Saying Goodbye At Home - 5 Ways to Make it Easier on You and Your Pet
In recent years there has been a growing trend among pet owners to say their final goodbyes in the comfort and familiarity of their own homes. The strange smells and noises often associated with visits to the vet can be stressful for old or unwell pets and for their owners. In recognition of this, more veterinarians are now offering At Home euthanasia to help make the process a little less traumatic for pets and their families.
Mike and Natasha recently made the difficult decision to have their 10 year old terrier Chloe put to sleep at home.
“Chloe had been going downhill since being diagnosed with cancer several months ago,” said Natasha. “Our vet had been doing everything possible to keep her comfortable, however we knew the time to say goodbye was getting closer. Chloe’s quality of life was deteriorating considerably. She had stopped enjoying her favourite foods and wasn’t interested in walks anymore.”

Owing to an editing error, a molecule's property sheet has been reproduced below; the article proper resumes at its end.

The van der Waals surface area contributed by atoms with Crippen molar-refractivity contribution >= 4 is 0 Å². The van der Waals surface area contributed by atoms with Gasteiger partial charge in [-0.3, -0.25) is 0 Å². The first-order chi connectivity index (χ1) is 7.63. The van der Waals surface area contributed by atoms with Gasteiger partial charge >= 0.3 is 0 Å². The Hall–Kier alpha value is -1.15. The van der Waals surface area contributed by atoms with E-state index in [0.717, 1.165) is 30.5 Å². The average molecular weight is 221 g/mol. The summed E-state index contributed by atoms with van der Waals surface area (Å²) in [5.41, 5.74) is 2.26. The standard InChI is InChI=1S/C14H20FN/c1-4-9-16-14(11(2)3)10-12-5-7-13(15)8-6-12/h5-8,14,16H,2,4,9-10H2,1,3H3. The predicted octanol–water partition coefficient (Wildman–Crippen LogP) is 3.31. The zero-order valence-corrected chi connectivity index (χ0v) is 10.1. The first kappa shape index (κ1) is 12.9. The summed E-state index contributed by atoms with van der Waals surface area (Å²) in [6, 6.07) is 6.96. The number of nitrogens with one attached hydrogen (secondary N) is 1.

After discussing Chloe’s condition at length with their veterinarian, Mike and Natasha made the heart-breaking decision to have her euthanased. They wanted to make Chloe’s last day as stress-free as possible and so their vet offered to carry out the procedure in their home.
“We were devastated to be losing our girl, but towards the end of her life visiting the vet became a fearful experience for Chloe. We knew that having her surrounded by her family, familiar smells and her favourite blanket at home was the kindest way to allow her to pass peacefully,” added Mike.
Here are 5 ways that will help to make this hardest of days feel just that little bit easier – for both you and your pet.
1 – Deal with the practicalities ahead of time